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    Optimizing Your Swap File


    We'll start out kind of slow here. The first tip I have concerns virtual memory, also known as the swap file. This is a section of the hard drive that Windows uses regularly to supplement main system RAM. Even in machines with huge amounts of RAM, swap files will be used. Using this "virtual memory", though, is obviously much slower than using the machine's RAM.

    To use swap files, Windows writes pertinent data to the area of the hard drive reserved for virtual memory and then goes and accesses that data whenever it's needed. If swapping is happening consistently, Windows will constantly grab data from the swap file while writing some other piece of data to the swap file in the first data's place, and replace the old data in RAM with the new data just pulled from the swap file. This can be horrendously slow. Anyone who's ever run into swapping while rendering a 3D scene or animation can attest to that!

    While acquiring more RAM can be a surefire way to avoid this extensive swapping routine, some swapping is usually unavoidable. This being the first tip, I won't talk about defrag, partitioning, ConservativeSwapFileUsage, etc. Later.

    What we want to do to optimize the swap file is to take control of its size away from Windows. You see, the swap file by default doesn't have any set size. Windows resizes it as it sees fit (sidebar: Do you think there will come a day when we'll refer to our OS as "he" or "she" instead of always "it"?). This resizing wastes time and power. Let's take control...

    Right-click on "My Computer". Select "Properties". Select the "Performance" tab. Down at the bottom, on the right, hit the "Virtual Memory..." button. There are three choices here. If you've never adjusted your swap file, the first option is selected, that of letting Windows run virtual memory. The second option lets you determine settings. The third disables the use of swap files. Don't do this unless you've got 256 MB of RAM and have put ConservativeSwapFileUsage in your System.ini. Let's select the second radio button.

    The three values now shown are the available disk space on the selected hard drive (you can select a different drive or partition if you choose), the minimum swap file size, and the maximum swap file size.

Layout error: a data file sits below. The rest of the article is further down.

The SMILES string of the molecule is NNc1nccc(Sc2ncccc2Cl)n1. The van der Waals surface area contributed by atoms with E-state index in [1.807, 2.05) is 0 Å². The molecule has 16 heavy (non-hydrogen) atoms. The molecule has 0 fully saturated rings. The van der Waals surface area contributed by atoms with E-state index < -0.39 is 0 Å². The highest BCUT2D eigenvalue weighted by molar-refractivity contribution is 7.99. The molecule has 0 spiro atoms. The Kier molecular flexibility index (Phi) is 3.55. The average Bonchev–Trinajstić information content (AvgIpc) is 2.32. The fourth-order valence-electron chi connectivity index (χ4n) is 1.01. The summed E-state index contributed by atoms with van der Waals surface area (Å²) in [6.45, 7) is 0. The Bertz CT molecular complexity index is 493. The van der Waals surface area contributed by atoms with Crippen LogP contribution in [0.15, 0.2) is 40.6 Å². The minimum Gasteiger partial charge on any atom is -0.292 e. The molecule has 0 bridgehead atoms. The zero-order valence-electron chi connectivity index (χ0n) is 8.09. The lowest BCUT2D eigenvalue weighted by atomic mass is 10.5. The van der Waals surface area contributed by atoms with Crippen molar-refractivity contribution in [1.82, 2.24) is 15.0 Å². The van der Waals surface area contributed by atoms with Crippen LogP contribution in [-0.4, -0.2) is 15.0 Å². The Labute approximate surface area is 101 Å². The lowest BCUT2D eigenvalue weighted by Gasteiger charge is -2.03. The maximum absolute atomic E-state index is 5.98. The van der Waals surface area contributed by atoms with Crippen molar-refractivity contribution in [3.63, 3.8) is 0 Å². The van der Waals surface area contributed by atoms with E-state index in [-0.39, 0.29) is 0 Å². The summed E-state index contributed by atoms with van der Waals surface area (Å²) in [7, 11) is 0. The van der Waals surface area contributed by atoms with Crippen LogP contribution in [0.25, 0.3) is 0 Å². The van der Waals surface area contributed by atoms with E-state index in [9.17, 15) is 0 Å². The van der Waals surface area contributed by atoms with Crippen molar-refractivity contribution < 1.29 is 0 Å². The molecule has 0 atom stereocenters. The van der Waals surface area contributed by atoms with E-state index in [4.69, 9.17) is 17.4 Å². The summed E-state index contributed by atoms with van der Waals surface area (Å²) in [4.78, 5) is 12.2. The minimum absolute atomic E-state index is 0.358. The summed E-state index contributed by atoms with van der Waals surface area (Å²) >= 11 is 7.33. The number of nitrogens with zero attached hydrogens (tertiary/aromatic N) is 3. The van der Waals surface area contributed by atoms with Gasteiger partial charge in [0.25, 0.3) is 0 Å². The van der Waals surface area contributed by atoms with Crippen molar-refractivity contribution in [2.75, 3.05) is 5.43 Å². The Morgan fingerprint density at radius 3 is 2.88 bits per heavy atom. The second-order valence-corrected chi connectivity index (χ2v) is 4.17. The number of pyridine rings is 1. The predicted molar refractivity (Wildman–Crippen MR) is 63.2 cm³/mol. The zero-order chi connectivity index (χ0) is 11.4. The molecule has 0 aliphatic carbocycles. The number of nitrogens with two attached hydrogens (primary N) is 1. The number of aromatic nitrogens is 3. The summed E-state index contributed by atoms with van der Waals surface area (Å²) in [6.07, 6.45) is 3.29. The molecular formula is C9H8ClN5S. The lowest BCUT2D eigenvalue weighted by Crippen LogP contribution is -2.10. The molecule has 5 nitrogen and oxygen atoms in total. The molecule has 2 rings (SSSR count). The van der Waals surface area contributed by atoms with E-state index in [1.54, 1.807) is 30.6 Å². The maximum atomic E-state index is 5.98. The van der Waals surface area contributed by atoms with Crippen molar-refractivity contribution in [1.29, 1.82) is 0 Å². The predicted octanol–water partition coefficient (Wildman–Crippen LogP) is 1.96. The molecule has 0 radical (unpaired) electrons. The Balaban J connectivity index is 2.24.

This is where it gets contentious. Different people specify different ratios between your main system RAM and your swap file size. Here is how I have my home PC set: I have 128 MB of RAM and I set my swap file to a minimum and maximum of 384 MB. That is three times my system RAM. Other people recommend everywhere from one and a half times your RAM to four times... Let me say that if I had a 32 MB machine, I'd set my swap file at 128 MB or higher. If I had a 64 MB machine, I'd use 192 or 256 MB. Don't make your swap file tiny. Don't make it 800 Megabytes if you are on a 64 MB machine. Use common sense. A 2X or 3X multiplier is sufficient in most cases. If you're running 256 MB or more, probably 384 is Plenty. 256 is probably plenty at 128 MB of RAM as well. Please not that the settings measure in MB, no need to convert to KB or anything.

    The main thing to remember is that whatever number you choose, you want BOTH the minimum and maximum values to be the same. That's the important part of this tweak.

    When you make your choice and click OK, Windows will give you this scare tactic, telling you your system may not start. Disregard (click "Yes" to continue). Click OK again. No restart is called for, but I'd do one anyway. Then go back and make sure your settings are there.

    There! All done. You've optimized your virtual memory. We'll revisit this when we edit the system.ini and discuss partitioning and defragging.

    Written by kevynwight from Maxcommport.


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